Week In Politics: How Trump Announces Policy Changes And The Future Of The EPA

NPR’s Audie Cornish speaks with Vox co-founder and editor Matthew Yglesias and Politico reporter Eliana Johnson about embattled Environmental Protection Agency Administrator Scott Pruitt and the fear of a “blue wave” in Wisconsin.

AUDIE CORNISH, HOST:

Now let’s talk about some of the ways President Trump is changing policy and Washington. We’re going to do that in our regular Week In Politics segment with Matthew Yglesias, columnist and co-founder of Vox. Hey there, Matthew.

MATTHEW YGLESIAS: Hi.

CORNISH: And Eliana Johnson, national political reporter for Politico, welcome to the studio.

ELIANA JOHNSON: Thank you.

CORNISH: So for a long time people were like, are policy tweets? Are tweets policy? Do we have an answer? Who wants to take this first?

YGLESIAS: Well, you know, I think you see on some of these issues that I think what the president is doing is using public statements to force members of his administration to start working on things that they’ve been trying to slow-walk. You saw that most obviously, I think, on the Syria issue where the president and the military commanders seem to have a different view about the merits of a long-term presence there. And he is trying to put pressure on them to actually draw plans to implement his kind of vision of these things. And, you know, he has a somewhat unusual style, but that kind of conflict between a president and military commanders isn’t new. President Obama had similar issues in Afghanistan even though he handled it very differently.

CORNISH: Eliana, for you?

JOHNSON: Yeah, I think Trump is not used to this slow – often painfully slow pace at which government works and at which policy is formulated. And so he was having discussions with his senior aides about deploying National Guard troops to the border, but the policy certainly wasn’t ripe when he announced it publicly, and the details weren’t hammered out. Where – are these troops going to be armed? How many of them are going to go? And so that did leave his closest aides scrambling to clarify these details. And, you know, as we heard, Secretary of Homeland Security Kirstjen Nielsen couldn’t do that. And we’ve seen that a lot in recent weeks.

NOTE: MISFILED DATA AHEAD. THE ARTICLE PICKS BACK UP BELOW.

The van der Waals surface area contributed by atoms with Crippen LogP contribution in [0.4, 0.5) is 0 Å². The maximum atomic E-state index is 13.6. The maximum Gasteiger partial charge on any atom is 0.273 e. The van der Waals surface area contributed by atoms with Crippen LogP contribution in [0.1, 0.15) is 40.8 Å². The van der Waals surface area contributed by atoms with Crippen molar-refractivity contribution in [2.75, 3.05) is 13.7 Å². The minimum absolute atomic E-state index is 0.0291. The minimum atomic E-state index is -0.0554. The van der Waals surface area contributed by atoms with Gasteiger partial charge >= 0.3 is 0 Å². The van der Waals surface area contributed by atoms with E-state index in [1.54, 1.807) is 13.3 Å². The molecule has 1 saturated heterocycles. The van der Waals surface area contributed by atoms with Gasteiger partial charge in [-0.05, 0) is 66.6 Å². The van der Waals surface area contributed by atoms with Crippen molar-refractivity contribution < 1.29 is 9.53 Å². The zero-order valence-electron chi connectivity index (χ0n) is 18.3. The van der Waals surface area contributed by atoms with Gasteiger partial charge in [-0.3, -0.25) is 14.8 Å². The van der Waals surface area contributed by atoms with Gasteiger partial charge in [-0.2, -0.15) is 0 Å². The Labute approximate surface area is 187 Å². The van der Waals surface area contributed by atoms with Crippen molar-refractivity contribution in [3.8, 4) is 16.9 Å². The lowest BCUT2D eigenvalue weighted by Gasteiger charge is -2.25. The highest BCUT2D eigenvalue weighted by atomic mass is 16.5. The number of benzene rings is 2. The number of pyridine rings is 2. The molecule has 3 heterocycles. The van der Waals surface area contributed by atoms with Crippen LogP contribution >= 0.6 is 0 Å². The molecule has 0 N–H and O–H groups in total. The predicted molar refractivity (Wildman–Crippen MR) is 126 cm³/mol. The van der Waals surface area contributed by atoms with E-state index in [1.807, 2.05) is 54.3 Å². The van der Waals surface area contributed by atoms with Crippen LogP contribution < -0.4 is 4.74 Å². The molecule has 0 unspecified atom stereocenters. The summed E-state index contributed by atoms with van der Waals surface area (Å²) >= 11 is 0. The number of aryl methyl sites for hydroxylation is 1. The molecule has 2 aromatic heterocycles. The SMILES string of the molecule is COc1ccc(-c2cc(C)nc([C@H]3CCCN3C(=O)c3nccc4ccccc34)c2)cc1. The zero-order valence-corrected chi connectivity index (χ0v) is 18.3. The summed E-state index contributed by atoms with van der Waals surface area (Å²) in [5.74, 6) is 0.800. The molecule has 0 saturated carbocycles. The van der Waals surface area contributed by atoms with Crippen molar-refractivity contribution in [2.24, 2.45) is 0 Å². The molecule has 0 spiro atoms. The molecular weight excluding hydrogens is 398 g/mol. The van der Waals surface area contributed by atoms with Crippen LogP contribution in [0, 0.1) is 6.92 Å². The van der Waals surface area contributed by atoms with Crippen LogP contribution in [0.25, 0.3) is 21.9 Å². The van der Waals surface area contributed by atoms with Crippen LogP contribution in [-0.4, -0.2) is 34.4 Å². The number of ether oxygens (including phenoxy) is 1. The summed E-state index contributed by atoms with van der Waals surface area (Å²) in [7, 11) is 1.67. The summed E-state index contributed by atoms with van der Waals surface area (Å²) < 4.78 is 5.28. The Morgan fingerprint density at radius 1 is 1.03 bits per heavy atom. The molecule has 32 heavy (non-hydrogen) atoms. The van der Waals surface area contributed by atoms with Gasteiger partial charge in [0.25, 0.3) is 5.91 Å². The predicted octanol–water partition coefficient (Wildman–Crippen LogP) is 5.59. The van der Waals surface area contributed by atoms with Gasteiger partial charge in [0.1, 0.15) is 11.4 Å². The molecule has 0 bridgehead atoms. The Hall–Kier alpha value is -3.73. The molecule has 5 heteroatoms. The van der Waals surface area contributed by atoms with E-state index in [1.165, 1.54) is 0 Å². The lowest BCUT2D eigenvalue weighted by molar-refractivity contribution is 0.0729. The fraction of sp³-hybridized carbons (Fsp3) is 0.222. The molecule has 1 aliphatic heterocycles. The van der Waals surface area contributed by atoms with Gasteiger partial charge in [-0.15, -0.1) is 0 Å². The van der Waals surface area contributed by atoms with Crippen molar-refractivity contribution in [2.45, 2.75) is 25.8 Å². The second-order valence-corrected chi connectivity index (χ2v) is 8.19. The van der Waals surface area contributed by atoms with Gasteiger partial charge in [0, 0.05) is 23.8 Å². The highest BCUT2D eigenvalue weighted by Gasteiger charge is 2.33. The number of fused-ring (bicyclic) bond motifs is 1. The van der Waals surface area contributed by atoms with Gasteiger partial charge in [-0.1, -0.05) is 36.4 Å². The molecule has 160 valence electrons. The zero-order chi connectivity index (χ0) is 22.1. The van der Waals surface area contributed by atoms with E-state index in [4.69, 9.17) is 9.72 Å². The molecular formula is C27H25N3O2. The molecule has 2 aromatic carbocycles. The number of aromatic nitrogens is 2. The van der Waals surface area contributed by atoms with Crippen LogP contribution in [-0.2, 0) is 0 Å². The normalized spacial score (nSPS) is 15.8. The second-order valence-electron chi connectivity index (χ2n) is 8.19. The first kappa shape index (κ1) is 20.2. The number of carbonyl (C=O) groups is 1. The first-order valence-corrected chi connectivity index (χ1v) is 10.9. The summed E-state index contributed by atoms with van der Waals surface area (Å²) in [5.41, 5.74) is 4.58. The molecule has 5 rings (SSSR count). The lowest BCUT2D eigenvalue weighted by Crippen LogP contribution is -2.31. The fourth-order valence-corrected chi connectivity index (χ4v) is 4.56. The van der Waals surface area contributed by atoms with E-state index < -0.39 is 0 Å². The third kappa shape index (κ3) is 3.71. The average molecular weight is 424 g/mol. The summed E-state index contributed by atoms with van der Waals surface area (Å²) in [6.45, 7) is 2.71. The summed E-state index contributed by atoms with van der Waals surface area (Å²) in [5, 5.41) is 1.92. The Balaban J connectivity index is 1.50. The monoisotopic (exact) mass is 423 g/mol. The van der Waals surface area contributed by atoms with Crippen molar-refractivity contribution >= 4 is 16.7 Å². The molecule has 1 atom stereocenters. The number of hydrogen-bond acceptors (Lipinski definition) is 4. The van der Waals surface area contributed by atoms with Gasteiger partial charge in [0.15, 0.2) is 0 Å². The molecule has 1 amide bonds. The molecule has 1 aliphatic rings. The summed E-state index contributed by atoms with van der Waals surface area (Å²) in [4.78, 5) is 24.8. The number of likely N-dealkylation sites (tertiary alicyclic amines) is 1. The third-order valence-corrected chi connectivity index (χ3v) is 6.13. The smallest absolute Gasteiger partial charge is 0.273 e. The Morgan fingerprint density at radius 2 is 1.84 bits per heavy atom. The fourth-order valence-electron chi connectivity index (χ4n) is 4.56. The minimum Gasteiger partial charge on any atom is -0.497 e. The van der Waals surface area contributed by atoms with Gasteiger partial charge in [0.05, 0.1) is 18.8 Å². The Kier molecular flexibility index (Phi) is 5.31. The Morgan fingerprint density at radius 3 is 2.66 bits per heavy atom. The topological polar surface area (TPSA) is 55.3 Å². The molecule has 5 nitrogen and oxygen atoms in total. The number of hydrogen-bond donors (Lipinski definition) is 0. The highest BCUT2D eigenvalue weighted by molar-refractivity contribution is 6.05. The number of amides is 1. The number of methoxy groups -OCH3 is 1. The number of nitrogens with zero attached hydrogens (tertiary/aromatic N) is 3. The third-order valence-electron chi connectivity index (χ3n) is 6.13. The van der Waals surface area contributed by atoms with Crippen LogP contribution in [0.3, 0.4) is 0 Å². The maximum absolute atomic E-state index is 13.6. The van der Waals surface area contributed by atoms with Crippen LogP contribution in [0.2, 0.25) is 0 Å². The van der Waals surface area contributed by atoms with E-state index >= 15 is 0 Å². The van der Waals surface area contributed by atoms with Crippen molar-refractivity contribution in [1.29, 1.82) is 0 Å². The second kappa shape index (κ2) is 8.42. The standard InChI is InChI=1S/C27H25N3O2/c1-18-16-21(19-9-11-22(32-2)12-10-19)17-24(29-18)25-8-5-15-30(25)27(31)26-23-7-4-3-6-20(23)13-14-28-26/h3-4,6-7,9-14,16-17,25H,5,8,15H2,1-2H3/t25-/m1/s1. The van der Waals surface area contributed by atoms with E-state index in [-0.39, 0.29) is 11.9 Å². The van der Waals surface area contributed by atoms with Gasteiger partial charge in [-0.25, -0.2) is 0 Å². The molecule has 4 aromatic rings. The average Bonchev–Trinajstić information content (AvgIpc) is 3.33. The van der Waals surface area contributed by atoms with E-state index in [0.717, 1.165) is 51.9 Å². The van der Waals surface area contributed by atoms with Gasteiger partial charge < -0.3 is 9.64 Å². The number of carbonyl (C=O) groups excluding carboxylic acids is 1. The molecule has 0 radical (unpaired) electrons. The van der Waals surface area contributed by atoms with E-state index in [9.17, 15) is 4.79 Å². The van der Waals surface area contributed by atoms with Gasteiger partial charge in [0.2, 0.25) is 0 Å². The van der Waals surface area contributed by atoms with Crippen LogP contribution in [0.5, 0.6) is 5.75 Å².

CORNISH: I want to talk about another agency that people had a lot of conversation about this week, the Environmental Protection Agency, and the chief there, Scott Pruitt. Reports are piling up about a number of questionable decisions on everything from personnel to office furniture to his condo rental from a lobbyist. Here is Sarah Sanders being asked at the White House briefing today if President Trump continues to have confidence in Pruitt.

(SOUNDBITE OF PRESS CONFERENCE)

SARAH HUCKABEE SANDERS: The president feels that the administrator has done a good job at EPA. He’s restored it back to its original purpose of protecting the environment. It’s gotten unnecessary regulations out of the way. And we’re continuing to review any of the concerns that we have. And I’ll keep you posted if there’s anything further on that front.

CORNISH: So he’s on the list of kind of resignation watch in Washington, I think, if I can put it gently. Eliana, for you, does this confidence equal safety in your gig?

JOHNSON: I don’t think it does. But this is a really interesting case. In the past couple of weeks, we’ve seen the president jump ahead of his advisers to fire the secretary of state, Rex Tillerson, and the secretary of Veterans Affairs, David Shulkin. But this is a case where everybody around the president is telling him that it’s time for Scott Pruitt to go, and the president is resisting. And I do think it’s a good case study of his contrarian nature where he’s resisting the advice of his advisers.

And in the previous…

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